It's got to be a refractor (tube with lenses at each end),
But a little more to go on would be helpful in us helping you..
probably. lol


edit on 8-8-2011 by Ahmose because: (no reason given)



posted on Aug, 8 2011 @ 11:05 PM
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Good for you. Just keep trying. Maybe its out of collimation or needs a similar adjustment, but you'll get it.
Tell us the type, size and brand of scope. It helps when helping to know what we are dealing with. The inexpensive models can be difficult and have some issues too.

Remember, you can damage your eye with an impact with the eyepiece. That's why the warning was there.

Light adjust your eyes by using a red light to tinker while you are looking too, or your eyes will not work well. What type of lens are you using? Start with a wide field so you will be able to see lots of sky, then as you get things going, go for higher power like 15mm.

Start out just going through the Messier catalog, getting used to acquiring those objects and keep a log. That will be great practice in using your scope and soon finding anything you want to look at when you want. Just have fun.

Join a local club and you might find someone willing to help you through the difficult spots. Check for local clubs by Google-ing your town/city/county and the word/s Astronomy, Club, Star party and such. There are tens of thousands of us peppered around.

There's some great events to practice for happening in a month or so. Comets and solar events. But for solar get a solar filter or for that or you can project onto a white card. You might see some cool stuff!

Best of luck, and keep it pointed skyward.


ZG



posted on Aug, 8 2011 @ 11:48 PM
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I want to be clear first. I am not going to make fun of you. Some of us forget we have had issues and needed help. At the very leaste you should be able to focus on something, anything!! If you can't feel free to "U2U" message me. I have some opinions on this issue that are good arguments for certain possibilities at this point in time that have to do with telescopes..



posted on Aug, 9 2011 @ 12:17 AM
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Being an amateur astronomer, moreso through my early teens to early 20's i know ALOT about telescopes..
now....what did you get? reflector? refractor? if you got a mall store brand one, or something youde find in a retail store, chacnes are its not that powerful, and probably made of plastic. if so, its GARBAGE.
check out celestron.com or Orion telescopes...yuo can find a nice 70 mm refractor, for like $70. ti isnt gunna get any cheaper than that. did yuo take the black lens off the front fo the scope ( the part that points at the sky?) or maybe, their was a plastic black cover lens on one of the eyepieces?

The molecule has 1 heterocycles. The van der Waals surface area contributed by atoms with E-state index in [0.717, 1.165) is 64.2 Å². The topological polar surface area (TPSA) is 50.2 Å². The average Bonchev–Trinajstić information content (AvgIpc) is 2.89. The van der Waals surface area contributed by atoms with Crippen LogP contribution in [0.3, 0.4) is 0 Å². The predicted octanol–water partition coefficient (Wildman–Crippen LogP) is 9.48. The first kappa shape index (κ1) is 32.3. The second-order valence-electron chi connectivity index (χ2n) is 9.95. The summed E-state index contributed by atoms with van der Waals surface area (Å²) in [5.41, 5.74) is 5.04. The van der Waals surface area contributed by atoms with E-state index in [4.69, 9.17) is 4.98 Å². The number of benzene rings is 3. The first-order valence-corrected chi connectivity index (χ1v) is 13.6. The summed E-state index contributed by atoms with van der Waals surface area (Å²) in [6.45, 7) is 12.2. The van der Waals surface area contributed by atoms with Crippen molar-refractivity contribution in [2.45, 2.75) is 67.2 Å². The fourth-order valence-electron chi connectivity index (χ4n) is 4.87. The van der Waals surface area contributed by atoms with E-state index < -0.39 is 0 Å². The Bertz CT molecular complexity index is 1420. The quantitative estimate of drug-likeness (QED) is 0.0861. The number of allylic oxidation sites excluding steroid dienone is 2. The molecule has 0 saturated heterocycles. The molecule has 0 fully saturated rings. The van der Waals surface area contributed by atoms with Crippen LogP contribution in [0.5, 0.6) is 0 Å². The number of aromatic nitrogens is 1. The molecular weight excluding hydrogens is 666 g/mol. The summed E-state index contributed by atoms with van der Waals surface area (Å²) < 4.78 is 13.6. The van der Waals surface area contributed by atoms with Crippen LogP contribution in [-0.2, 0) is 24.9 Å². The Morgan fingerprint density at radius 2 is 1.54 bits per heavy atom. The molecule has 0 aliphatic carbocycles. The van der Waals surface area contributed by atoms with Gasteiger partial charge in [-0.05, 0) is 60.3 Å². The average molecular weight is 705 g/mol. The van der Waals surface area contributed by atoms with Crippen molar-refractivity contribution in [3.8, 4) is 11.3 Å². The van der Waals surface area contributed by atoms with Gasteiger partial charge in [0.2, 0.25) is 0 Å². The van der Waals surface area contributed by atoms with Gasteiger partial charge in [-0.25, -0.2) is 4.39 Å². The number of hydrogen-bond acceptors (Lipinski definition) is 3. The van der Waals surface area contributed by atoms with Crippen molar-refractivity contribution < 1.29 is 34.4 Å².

The only other ting i can think of, is you got a reflector ( bigger garbage canned shaped ones) and ddint attach the 2ndayr mirror correctly or didnt callobrate it right....but it sounds like yuo got a plastic refractor..
rule of thumb...refractors can be very expensive, and offer the clearest views almost...but thier not really found 4 inches these days. and their EXPENSIVE, especially names like televue and NAGLER eyepieces. reflectors, by comaprison are cheaper and you get double the amount of aperature for your buck. and they do make them now, as dobsonians ( reflectors on a base) that have motion and time control, like a german Q mount does, so you can attach a camera or CCD imager. aka follows the stars across the sky via timed motor. celelctron sells em, yuo can get a 12.5 inch MORE than enough for many, for like $1600.
the most exepnsive part of a telelscope, is eyepieces. a 7 mm eyepice will show much more indepth detail, than a 25 mm eyepiece..so something to calloect on in time. you;'ll want a skyglow fitler, or oxygen and hydrogen alpha filter if into the big telescopes.



posted on Aug, 9 2011 @ 12:19 AM
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If you haven't already, download and install your free copy of Stellarium


Stellarium is a free open source planetarium for your computer. It shows a realistic sky in 3D, just like what you see with the naked eye, binoculars or a telescope.
It is being used in planetarium projectors. Just set your coordinates and go. .


Make sure you take a moment to understand Light pollution

Bortle Dark-Sky Scale

The World Atlas of the Artificial Night Sky Brightness

Absolute magnitude

A little effort to search out favorable viewing conditions will pay the greatest dividends for the least cost. Many city-bound hobbyists invest in special light pollution filters but that is something for the next telescope as they can cost roughly the worth of your current new toy.